Carolina's third goal was Aho's entirely. If 'Canes goalie James Reimer could have taken a catnap prior to Terevainen's tally, this one emerged from nowhere when Aho stripped Jacob Trouba at the New York blue line and immediately crossed up Tony DeAngelo. By then, the backhand he flipped from his knees past Igor Shesterkin's shoulder and under the bar seemed inevitable. (Same goes for the empty-netter Aho added in the final minute.)
The effect of Aho's showing was to wrest unofficial player-of-the-game honors from Reimer, the surprise choice to make his first playoff start since 2013 in place of Petr Mrazek. Reimer's point-blank paddle save on Filip Chytil, the most spectacular of his 37 on the night, may remain the denial of the postseason when all is said and done in two months' time.
For now, Carolina advances to the round of 16 with two decent goaltending options - and the center who just outplayed every skater in the qualifiers not named Connor McDavid.
Nearing the end of his first full NHL season, Mangiapane doesn't have the profile to match those of his fellow top-six Flames forwards. Johnny Gaudreau's niftier with the puck, while Matthew Tkachuk's way more adept at rankling the opposition. Sean Monahan, Mikael Backlund, and Elias Lindholm all have significantly greater track records of producing at the highest level.
Those five players each found twine in Game 3 against Connor Hellebuyck, as did Milan Lucic, who also had another goal disallowed due to goalie interference. The story of Calgary's authoritative victory was that of its big guns hammering the Jets for three power-play scores and a ton of chances at even strength. It was Mangiapane who played the role of unsung hero, operating doggedly and shrewdly in the margins to make some of those finishes easy.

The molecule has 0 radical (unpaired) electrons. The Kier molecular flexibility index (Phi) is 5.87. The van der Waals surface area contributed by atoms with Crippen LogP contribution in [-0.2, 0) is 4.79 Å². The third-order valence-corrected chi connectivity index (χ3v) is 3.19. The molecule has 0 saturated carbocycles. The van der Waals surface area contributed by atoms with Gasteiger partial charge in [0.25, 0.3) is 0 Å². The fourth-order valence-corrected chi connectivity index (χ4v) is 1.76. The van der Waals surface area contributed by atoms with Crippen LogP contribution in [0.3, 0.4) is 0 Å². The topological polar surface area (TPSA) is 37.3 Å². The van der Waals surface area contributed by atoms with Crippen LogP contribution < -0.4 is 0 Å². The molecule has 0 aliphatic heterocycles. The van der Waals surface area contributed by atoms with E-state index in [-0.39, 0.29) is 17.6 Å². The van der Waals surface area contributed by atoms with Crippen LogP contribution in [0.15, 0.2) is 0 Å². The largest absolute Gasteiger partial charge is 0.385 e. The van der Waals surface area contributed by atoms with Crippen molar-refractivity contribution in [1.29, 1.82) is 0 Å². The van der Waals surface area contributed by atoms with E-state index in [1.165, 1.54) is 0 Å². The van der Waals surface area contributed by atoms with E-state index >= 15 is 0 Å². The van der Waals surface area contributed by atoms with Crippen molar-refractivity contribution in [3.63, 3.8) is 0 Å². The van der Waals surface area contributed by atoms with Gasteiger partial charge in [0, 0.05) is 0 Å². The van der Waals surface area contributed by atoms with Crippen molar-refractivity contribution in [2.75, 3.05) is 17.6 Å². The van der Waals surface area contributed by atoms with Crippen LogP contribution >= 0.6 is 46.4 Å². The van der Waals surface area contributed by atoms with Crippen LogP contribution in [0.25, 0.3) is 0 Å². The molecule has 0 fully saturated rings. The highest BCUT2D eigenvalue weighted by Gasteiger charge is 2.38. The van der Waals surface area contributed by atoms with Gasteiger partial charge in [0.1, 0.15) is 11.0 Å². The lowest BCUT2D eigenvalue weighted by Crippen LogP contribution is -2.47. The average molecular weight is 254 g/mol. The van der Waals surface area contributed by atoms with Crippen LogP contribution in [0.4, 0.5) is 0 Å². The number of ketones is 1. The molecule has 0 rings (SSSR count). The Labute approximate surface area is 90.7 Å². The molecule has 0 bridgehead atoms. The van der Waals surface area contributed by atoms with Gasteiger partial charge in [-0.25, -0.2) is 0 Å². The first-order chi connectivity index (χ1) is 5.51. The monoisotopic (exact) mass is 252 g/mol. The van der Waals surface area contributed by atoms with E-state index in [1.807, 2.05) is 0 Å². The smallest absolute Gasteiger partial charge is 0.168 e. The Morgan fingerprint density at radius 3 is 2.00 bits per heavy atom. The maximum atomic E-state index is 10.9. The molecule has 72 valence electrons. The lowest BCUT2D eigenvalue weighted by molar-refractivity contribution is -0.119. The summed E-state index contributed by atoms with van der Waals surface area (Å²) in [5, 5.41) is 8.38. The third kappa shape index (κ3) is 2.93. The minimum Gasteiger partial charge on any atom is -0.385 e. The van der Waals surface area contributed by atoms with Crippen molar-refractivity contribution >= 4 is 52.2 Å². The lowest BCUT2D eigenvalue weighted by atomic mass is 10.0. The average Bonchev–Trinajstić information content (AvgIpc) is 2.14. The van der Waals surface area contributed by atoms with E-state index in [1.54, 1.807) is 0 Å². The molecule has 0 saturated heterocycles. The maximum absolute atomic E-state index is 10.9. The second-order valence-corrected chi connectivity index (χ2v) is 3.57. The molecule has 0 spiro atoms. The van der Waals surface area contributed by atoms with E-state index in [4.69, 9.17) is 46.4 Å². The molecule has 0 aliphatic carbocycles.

Will and skill enabled the 24-year-old left winger to set up the Flames' two goals at five-on-five. On both occasions, Mangiapane applied forechecking pressure off dump-ins, repossessed a loose puck in or around the trapezoid, and fired a perceptive pass to the front of the net for Backlund and Tkachuk, in that order, to roof snapshots past Hellebuyck.
Without touching the puck, Mangiapane's positioning subtly keyed Calgary's final power-play goal. His presence in the slot attracted Neal Pionk and Cody Eakin's undivided attention, leaving Lucic open on the weak side to bury a rebound.
Twice a 100-point scorer in junior, Mangiapane's hands have benefited him in the NHL in concert with his energy and edge. By venturing to the grimy areas Tuesday while Backlund and Tkachuk slipped into scoring position, he helped the line carry 75% of scoring chances at five-on-five, proving his two primary assists were well earned.
The Jets still await a vintage Hellebuyck performance, which the Vezina Trophy finalist might yet unleash in Game 4 to push this best-of-five to the brink. Winger Nikolaj Ehlers scored and was generally a force in Game 3 - his five scoring chances tied Backlund for the game high - but without Mark Scheifele and Patrik Laine, Winnipeg's depleted top lines have simply been less effective than Calgary's. Surrounded by bigger names, Mangiapane's contributions to that imbalance have been noticeable.
Nick Faris is a features writer at theScore.